Keep it simple, not simplistic.
There is a growing movement among those who talk about and write about presentations advocating a simpler, almost minimalist approach. This shows up especially in guidelines for preparing visual aids, mostly that means the slides we use. This is a central theme of Garr Reynolds‘ books, presentationZen and presentationZen: Design. There’s a powerful reason for this: simple works.
However, I also believe there are limits to how far this approach can take us, especially for the kind of presentations I do, most of which are highly technical, engineering talks. In this regard I have to agree with some of Andrew Abela’s blog comments. Abela essentially says, “Not so fast, some material is inherently complex and some audiences need more than big pictures and a few words.” Abela’s point is a good one and it matches what I’m often faced with doing. But I don’t see this as either Option A or Option B, to me this is more like a both-of-the-above situation.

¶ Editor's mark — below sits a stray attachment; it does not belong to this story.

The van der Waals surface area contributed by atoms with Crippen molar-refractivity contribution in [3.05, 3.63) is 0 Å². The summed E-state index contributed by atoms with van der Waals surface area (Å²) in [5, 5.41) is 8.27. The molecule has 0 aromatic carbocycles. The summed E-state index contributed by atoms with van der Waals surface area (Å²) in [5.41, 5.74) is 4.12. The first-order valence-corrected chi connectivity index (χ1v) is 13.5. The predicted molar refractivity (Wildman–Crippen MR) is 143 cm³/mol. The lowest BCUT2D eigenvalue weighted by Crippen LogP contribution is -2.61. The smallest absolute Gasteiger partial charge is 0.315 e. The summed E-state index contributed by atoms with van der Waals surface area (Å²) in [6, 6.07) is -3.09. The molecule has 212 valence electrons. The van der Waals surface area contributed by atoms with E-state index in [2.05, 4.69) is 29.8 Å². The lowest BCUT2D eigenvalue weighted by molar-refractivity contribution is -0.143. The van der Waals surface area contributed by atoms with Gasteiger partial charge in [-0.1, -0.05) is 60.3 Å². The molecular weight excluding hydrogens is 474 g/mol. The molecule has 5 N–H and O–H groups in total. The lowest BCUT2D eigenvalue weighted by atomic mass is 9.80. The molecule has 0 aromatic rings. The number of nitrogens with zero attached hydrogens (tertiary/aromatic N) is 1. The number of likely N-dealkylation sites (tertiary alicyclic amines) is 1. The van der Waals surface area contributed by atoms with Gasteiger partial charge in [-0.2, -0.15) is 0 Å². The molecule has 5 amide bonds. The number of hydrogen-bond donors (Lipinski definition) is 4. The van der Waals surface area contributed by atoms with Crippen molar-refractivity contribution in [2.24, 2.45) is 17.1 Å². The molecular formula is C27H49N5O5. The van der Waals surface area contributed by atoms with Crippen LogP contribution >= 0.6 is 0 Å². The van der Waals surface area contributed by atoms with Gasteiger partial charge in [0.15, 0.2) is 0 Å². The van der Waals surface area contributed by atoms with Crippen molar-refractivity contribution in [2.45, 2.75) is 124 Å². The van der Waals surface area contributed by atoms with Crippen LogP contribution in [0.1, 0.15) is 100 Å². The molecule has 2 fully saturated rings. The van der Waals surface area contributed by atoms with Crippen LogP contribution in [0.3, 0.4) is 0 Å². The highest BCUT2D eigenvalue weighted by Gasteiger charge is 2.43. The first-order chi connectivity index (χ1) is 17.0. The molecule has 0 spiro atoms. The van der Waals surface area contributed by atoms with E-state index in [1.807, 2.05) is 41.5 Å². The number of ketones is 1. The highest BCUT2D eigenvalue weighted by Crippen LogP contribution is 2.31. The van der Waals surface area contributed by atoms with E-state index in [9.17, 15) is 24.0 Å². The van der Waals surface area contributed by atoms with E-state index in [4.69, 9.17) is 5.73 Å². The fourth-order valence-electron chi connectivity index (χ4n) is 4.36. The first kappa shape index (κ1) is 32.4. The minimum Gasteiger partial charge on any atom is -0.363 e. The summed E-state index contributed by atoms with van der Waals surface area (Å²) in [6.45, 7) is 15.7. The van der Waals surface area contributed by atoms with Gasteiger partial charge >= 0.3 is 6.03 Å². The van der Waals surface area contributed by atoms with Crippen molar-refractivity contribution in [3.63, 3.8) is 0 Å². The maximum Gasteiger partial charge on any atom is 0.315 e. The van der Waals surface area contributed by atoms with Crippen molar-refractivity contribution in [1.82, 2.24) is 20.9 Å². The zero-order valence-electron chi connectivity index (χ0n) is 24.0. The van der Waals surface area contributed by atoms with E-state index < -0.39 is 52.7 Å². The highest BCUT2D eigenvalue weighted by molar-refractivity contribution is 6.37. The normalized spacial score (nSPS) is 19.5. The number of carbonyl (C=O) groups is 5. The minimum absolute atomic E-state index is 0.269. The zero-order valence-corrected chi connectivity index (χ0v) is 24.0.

Everything should be made as simple as possible, but no simpler.
The idea in that quote is at the heart of both the power and the pitfall that ‘simple’ represents. Simple should not be seen as an end unto itself, but a means of getting your message across, having an impact. That “no simpler” part is a warning against pushing simple into the realm of simplistic. Simple means you’ve found the core, the essential message and have enough content to get it across–but no more. Simplistic means you’re misleading or incomplete–you’ve left key information out.
The exciting thing is just how powerful “simple” can be. With just this one ‘trick’ you hit all the points of your agenda: help the audience understand, to remember and to act on your message. That’s why it’s worth the effort to get to simple but avoid simplistic.
Next time: what’s the catch? Simple is powerful but not easy! And just how do we make this stuff simple?